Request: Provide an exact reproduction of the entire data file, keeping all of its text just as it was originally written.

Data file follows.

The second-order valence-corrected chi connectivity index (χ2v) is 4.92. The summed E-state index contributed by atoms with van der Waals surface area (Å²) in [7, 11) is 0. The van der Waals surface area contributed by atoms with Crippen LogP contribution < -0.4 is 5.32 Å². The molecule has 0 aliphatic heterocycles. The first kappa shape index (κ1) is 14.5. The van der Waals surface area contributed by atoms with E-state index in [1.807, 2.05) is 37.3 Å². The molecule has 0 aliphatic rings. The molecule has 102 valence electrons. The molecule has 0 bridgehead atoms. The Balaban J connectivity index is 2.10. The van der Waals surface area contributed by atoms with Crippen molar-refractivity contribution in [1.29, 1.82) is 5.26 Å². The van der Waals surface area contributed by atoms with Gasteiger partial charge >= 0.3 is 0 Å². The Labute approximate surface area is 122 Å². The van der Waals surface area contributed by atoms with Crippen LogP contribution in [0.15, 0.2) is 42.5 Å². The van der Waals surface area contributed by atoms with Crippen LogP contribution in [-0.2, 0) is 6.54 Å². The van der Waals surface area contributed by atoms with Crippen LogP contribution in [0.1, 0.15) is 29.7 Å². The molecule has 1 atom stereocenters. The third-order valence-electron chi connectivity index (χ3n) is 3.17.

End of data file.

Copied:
The second-order valence-corrected chi connectivity index (χ2v) is 4.92. The summed E-state index contributed by atoms with van der Waals surface area (Å²) in [7, 11) is 0. The van der Waals surface area contributed by atoms with Crippen LogP contribution < -0.4 is 5.32 Å². The molecule has 0 aliphatic heterocycles. The first kappa shape index (κ1) is 14.5. The van der Waals surface area contributed by atoms with E-state index in [1.807, 2.05) is 37.3 Å². The molecule has 0 aliphatic rings. The molecule has 102 valence electrons. The molecule has 0 bridgehead atoms. The Balaban J connectivity index is 2.10. The van der Waals surface area contributed by atoms with Crippen molar-refractivity contribution in [1.29, 1.82) is 5.26 Å². The van der Waals surface area contributed by atoms with Gasteiger partial charge >= 0.3 is 0 Å². The Labute approximate surface area is 122 Å². The van der Waals surface area contributed by atoms with Crippen LogP contribution in [0.15, 0.2) is 42.5 Å². The van der Waals surface area contributed by atoms with Crippen LogP contribution in [-0.2, 0) is 6.54 Å². The van der Waals surface area contributed by atoms with Crippen LogP contribution in [0.1, 0.15) is 29.7 Å². The molecule has 1 atom stereocenters. The third-order valence-electron chi connectivity index (χ3n) is 3.17.